Full Story: Wired: Alan Moore’s Essay for the Activist Occupy Comics Anthology

December 8, 2012 0 comments
New From Alan Moore: Jimmy’s End Trailer, Occupation Records Single

New From Alan Moore: Jimmy’s End Trailer, Occupation Records Single

Above: The trailer for Jimmy’s End, a forthcoming 30 minute film written by Alan Moore and directed by Mitch Jenkins. According to Lex Records, it is the second part of a series of short films collectively called “The Show.” The first, titled Act of Faith, is a prequel to Jimmy’s End and will be released on jimmysend.com on November 19. Jimmy’s End itself will be released on November 25.

Moore has also recorded a single titled “The Decline of English Murder” for Occupation Records. You can find out more, and listen to the song, at The Guardian. You can download it from the Occupation Records shop for £1.00.

Moore had previously recorded “March of the Sinister Ducks” and other works with David J of Bauhaus and Love and Rockets (the band, not the comic). Speaking of whom, Moore once wrote a letter to Fortean Times about one of his performances with J, which has been reproduced online.

November 5, 2012 0 comments
Parody: League of Extraordinary Gentlepersons

Parody: League of Extraordinary Gentlepersons

League of Extraordinary Gentlepersons

Why should Alan Moore get to have all the fun?

Plot details here.

Previously: League of Extraordinary Gentlemen: 1988

August 22, 2012 3 comments
Video: Alan Moore Reads from His Forthcoming Book Jerusalem

Video: Alan Moore Reads from His Forthcoming Book Jerusalem

Also, there’s a long new interview out with Alan Moore by Kurt Amacker.

(via Leah Moore)

For much more on Moore, check out our Alan Moore Dossier

March 16, 2012 0 comments
Alan Moore Interview on His Next Novel, Jerusalem

Alan Moore Interview on His Next Novel, Jerusalem

Alan Moore

The New Statesmen recently interviewed Alan Moore on the subject of his next novel Jerusalem. The article says it will be about next year, though the novel hasn’t been completed yet. Also, Moore may have a hard time getting it published since it’s 750,000 words – much longer than both A Suitable Boy by Vikram Seth and Infinite Jest by David Foster Wallace.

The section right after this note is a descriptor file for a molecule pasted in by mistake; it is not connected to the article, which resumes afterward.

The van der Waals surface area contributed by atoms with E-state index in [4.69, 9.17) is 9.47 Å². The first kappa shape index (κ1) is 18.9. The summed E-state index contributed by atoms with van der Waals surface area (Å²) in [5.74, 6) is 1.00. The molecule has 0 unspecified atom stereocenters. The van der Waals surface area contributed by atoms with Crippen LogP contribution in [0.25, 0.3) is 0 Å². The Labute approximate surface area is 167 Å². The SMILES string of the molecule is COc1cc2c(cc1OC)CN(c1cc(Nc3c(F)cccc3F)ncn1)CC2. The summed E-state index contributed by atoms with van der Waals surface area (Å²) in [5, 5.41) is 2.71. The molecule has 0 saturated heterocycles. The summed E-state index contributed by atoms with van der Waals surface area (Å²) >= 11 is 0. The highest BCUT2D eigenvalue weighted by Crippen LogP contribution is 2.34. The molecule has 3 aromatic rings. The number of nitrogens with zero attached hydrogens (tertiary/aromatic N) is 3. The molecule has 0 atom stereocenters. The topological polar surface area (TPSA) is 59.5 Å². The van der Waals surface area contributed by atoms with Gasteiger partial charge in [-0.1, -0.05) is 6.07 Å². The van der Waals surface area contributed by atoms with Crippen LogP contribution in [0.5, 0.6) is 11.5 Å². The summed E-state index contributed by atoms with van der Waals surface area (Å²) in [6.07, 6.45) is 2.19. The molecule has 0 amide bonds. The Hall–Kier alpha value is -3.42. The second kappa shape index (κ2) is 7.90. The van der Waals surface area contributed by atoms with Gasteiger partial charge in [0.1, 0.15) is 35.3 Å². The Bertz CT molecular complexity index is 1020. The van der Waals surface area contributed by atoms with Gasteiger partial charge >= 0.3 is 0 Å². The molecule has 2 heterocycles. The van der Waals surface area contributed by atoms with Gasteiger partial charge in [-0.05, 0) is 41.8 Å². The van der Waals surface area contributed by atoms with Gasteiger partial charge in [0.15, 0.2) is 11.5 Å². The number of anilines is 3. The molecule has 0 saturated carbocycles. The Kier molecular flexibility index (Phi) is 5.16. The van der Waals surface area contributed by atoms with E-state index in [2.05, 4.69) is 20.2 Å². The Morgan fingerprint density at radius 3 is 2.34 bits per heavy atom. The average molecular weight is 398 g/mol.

Moore also talks about his theory of time – that we exist in a four dimensional system where consciousness moves backwards and forwards in time but everything else remains still. Much like his fellow comic writer Grant Morrison’s theory, or the theory put forward in LOST and by many occultists such Paul Laffoley and Michael Bertiaux.

Moore also believes that when we die, our consciousness has nowhere to go but back to the beginning. So we live our lives over, and over again. It’s an idea called eternal recurrence, originally put forward in Vedic religions, particularly Jainism, and later by Nietzsche. Point being, you should live a life you’d be willing to live over and over again.

New Statesmen: Alan Moore: “I’ve disproved the existence of death”

Here’s Moore reading from Jerusalem.

For far more on Alan Moore, check out the Alan Moore dossier

Photo by Fimb

June 18, 2011 1 comment
Lost Alan Moore Comic: Big Numbers # 3

Lost Alan Moore Comic: Big Numbers # 3

Big Numbers 3

I dug ever so slightly deeper into why I love the Master, the Alan Moore archive site I mentioned recently, and found another rare gem: the long lost Big Numbers # 3. It’s actually been up since March, 2009 – I don’t know this has escaped me for so long.

After Bill Sienkiewicz quit Big Numbers after completing two issues and beginning a third, Tundra hired Sienkiewicz’s assistant Al Columbia to complete the project. Columbia finished issue 3 and part of issue 4, but then, well, something happened. Issues 3 & 4was long thought destroyed, but it turns out that photocopies of 3 surfaced on eBay last year and are now available for your reading pleasure, with the blessing of Moore (but not necessarily Columbia and Sienkiewicz).

Big Numbers # 3

Our Alan Moore dossier

November 4, 2010 0 comments
Lost Alan Moore Essay on Magic

Lost Alan Moore Essay on Magic

An essay on magic by Alan Moore originally meant for Joel Biraco‘s KAOS 15 has finally seen the light of day.

Regard the world of magic. A scattering of occult orders which, when not attempting to disprove each other’s provenance, are either cryogenically suspended in their ritual rut, their game of Aiwaz Says, or else seem lost in some Dungeons & Dragons sprawl of channelled spam, off mapping some unfalsifiable and thus completely valueless new universe before they’ve demonstrated that they have so much as a black-lacquered fingernail’s grip on the old one. Self-consciously weird transmissions from Tourette’s-afflicted entities, from glossolalic Hammer horrors. Fritzed-out scrying bowls somehow receiving trailers from the Sci-Fi channel. Far too many secret chiefs, and, for that matter, far too many secret indians.